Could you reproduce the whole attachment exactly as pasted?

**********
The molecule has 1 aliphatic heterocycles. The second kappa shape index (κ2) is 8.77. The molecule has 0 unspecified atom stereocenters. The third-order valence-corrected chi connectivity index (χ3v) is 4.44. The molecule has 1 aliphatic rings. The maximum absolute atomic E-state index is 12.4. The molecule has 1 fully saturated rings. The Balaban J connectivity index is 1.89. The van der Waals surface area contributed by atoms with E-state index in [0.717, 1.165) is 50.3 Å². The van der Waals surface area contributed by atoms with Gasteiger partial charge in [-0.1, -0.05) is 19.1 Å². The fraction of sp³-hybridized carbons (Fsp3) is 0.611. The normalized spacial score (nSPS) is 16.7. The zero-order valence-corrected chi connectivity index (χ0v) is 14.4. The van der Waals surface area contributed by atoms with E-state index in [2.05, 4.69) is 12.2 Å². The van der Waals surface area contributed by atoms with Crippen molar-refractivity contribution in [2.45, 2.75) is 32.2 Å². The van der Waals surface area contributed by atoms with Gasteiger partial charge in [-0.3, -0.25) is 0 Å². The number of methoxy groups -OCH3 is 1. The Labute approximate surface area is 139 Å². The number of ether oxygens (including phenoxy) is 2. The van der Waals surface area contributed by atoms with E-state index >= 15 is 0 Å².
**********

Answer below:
The molecule has 1 aliphatic heterocycles. The second kappa shape index (κ2) is 8.77. The molecule has 0 unspecified atom stereocenters. The third-order valence-corrected chi connectivity index (χ3v) is 4.44. The molecule has 1 aliphatic rings. The maximum absolute atomic E-state index is 12.4. The molecule has 1 fully saturated rings. The Balaban J connectivity index is 1.89. The van der Waals surface area contributed by atoms with E-state index in [0.717, 1.165) is 50.3 Å². The van der Waals surface area contributed by atoms with Gasteiger partial charge in [-0.1, -0.05) is 19.1 Å². The fraction of sp³-hybridized carbons (Fsp3) is 0.611. The normalized spacial score (nSPS) is 16.7. The zero-order valence-corrected chi connectivity index (χ0v) is 14.4. The van der Waals surface area contributed by atoms with E-state index in [2.05, 4.69) is 12.2 Å². The van der Waals surface area contributed by atoms with Crippen molar-refractivity contribution in [2.45, 2.75) is 32.2 Å². The van der Waals surface area contributed by atoms with Gasteiger partial charge in [-0.3, -0.25) is 0 Å². The number of methoxy groups -OCH3 is 1. The Labute approximate surface area is 139 Å². The number of ether oxygens (including phenoxy) is 2. The van der Waals surface area contributed by atoms with E-state index >= 15 is 0 Å².